Hebrew In Israel | On the Vocalization of ו – Learn Torah

Hebrew In Israel | On the Vocalization of ו – Learn Torah

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The historic sound of the sixth consonant of the Hebrew Language

One of the more controversial questions on Hebrew phonetics in traditional circles is on the pronunciation of the letter ו: was ו pronounced as a V or W? This debate has been around for a long time, and each side stands mostly on the grounds of Modern Hebrew and traditional pronunciations. In many cases, the debates leave the world of academic study and end up becoming a theological argument.

Due to this, I must stress the following point:

Before discussing anything, it is important to define the parameters of the question. The subject being looked at here is not about vowel points and is not about the state of the language in medieval or modern times. What is being examined is the question of “is there evidence for the existence of one specific sound or the other in earlier stages of the Hebrew language?”. By saying this I am trying to avoid two problematic issues:

  1. Basing oneself on late and modern pronunciations attested in Jewish sources and tradition.
  2. Avoiding the miss-association some make between the way some words are said based on the consonants vs. vowels. It has become common to try and argue that if one says W, then automatically it must be a specific vowel setting for the name YHWH (specifically Yahweh vs. Yehovah). Based on this, the discussion about vowel points has nothing to do with the sounds of the consonants and should not be confused with the phonetics of the consonants.

To determine an answer to the above question, there is a need to examine multiple areas of study which can help determine if there is a clear answer on the state of the language in earlier stages.

 The overall reality

In a basic done on the subject of the sound of ו conducted in many Jewish communities, it is common to assume that in Arabian countries where there were Jews the sound of the consonant ו could be W or V. In European countries, the common attested sound is of a V. The pronunciation of V is the common one used in modern Hebrew, with some words that use the W sound. Modern Hebrew by most bases its consonantal practice on the used in Europe, while the vowels are based on the Sephardic/North African practice.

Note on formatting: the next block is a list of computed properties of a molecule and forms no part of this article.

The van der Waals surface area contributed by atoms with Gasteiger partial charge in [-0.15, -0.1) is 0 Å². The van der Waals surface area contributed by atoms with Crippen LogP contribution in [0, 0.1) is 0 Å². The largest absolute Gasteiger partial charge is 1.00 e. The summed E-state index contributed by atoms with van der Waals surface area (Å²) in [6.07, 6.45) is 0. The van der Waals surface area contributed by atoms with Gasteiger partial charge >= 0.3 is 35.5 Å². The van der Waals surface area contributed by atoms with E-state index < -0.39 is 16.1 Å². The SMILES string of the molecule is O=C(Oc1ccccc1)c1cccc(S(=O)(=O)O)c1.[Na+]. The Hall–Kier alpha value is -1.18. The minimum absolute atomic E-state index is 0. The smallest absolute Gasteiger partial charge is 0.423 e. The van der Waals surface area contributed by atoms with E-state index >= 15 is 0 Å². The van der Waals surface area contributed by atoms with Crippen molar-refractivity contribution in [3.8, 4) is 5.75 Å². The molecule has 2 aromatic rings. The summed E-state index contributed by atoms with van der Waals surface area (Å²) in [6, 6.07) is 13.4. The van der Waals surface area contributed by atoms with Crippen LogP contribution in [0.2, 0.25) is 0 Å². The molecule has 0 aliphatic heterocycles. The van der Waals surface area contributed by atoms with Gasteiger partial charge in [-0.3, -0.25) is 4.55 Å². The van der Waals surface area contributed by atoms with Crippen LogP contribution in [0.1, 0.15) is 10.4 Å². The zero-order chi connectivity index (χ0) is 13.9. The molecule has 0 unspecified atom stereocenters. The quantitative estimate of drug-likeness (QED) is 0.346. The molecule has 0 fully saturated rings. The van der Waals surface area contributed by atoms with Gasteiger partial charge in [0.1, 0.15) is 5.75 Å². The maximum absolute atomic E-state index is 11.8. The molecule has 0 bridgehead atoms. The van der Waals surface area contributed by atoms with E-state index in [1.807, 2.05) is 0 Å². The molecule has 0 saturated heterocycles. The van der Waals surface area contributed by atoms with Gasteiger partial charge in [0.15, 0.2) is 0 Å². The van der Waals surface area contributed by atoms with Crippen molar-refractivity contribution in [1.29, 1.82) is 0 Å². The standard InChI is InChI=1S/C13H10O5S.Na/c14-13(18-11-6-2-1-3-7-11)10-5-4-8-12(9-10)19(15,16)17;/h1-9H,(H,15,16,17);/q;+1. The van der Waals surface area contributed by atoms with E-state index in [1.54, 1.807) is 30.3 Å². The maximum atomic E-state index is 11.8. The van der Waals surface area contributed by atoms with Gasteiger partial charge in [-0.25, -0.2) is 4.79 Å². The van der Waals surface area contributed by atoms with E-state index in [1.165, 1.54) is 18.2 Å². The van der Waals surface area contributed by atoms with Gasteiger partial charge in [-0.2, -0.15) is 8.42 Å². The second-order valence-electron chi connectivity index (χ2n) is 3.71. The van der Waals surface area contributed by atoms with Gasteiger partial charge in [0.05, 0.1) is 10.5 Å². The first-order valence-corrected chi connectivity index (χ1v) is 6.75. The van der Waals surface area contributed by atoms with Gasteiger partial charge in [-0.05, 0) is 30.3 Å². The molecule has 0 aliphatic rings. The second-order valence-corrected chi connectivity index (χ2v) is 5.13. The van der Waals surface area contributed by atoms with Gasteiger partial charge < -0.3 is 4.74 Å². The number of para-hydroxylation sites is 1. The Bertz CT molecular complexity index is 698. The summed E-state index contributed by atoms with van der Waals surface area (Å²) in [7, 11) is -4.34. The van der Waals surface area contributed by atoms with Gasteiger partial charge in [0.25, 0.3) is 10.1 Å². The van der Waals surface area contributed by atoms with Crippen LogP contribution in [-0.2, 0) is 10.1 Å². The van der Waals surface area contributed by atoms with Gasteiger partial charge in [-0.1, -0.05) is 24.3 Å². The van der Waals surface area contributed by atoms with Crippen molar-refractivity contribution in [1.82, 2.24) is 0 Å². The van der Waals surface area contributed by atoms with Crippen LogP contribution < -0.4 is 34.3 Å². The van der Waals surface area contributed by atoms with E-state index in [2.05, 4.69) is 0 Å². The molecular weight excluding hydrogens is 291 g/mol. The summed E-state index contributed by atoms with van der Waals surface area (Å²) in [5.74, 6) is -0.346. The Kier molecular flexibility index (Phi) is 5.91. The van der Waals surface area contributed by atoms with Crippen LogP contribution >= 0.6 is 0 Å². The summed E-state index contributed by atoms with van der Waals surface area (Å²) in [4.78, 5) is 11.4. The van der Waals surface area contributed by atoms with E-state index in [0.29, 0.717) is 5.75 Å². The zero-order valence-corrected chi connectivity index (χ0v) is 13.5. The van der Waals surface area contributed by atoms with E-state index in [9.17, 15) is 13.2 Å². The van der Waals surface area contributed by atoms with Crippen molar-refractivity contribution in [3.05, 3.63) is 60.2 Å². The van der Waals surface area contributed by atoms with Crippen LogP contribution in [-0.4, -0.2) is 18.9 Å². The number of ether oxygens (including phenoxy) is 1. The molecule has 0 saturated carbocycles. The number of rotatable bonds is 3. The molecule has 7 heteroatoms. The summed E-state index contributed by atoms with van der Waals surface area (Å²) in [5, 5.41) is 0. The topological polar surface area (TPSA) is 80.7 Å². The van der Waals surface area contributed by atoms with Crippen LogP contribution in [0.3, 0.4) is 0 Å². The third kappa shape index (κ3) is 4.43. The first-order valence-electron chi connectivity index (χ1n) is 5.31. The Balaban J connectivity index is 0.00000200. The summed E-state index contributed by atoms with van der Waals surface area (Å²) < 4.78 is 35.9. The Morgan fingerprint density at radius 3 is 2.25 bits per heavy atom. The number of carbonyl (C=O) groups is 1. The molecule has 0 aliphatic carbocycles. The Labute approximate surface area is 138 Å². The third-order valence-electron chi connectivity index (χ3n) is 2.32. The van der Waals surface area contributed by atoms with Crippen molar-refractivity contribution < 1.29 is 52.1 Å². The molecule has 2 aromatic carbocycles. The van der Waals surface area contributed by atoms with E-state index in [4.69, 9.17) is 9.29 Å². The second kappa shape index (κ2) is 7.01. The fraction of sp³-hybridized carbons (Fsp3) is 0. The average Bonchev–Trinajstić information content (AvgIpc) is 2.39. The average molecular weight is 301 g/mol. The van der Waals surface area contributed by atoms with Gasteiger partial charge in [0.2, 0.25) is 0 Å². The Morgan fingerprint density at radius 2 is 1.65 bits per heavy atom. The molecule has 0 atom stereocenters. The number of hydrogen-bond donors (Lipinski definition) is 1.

Phonetics and Comparative Semitics

Traditionally ו is assigned a lip vocalization together with ב, מ, פ (B, M, and P). If ו was a V then it should be mostly seen as a dental sound, and less a lip. The fact is that the V sound is considered to be a dental sound or dental with partial lip, but not a lip alone. Because the assigned related group of sounds for ו are not of a dental but lip origins, it is difficult to accept the partial dental sound as the dominant one for ו. Another point to consider is that ו does not belong to any of the dental sound shifts attested in Semitic languages, hence a dental sound V is improbable[1].

In comparative linguistics for the Semitic family, both sounds are attested in related languages, however, W is considered to be the most common and historical sound between the two. This is the reason why most scholars would say the W sound is the older historical sound used for ו[2].

Could there have been a dual sound?

It is a well-known fact that Hebrew can use the same symbol for more than one sound. This is a reality even today with the dual sounds for ב, כ, פ. By adding a Dagesh (small dot) in these consonants, one can change the phonetics of the consonants from a soft V, Kh, and F into B, K, and P. The same goes for dual sounding consonants which did not use a Dagesh in the past but still had a double sound. This is, for example, the case of ח, ע which had two glottal sounds.

It is worth considering the theoretical possibility that under certain rules ו would have been sounded as W, and under other rules, as V. In some reading traditions from North Africa, we find similar rules when ו is a conjunction and it is sounded as a W.

There are, however, several points to consider about this section:

It has been stated many times in early Hebrew grammars written by Jewish scholars that there cannot be duplicate sounds between different consonants[3]. This means that the V sound can only belong to ב or ו. Because this statement usually appears in medieval writings, a time where the V sound is already known as being a sound for ב, one can conclude that these writers are saying that ו was a W sound.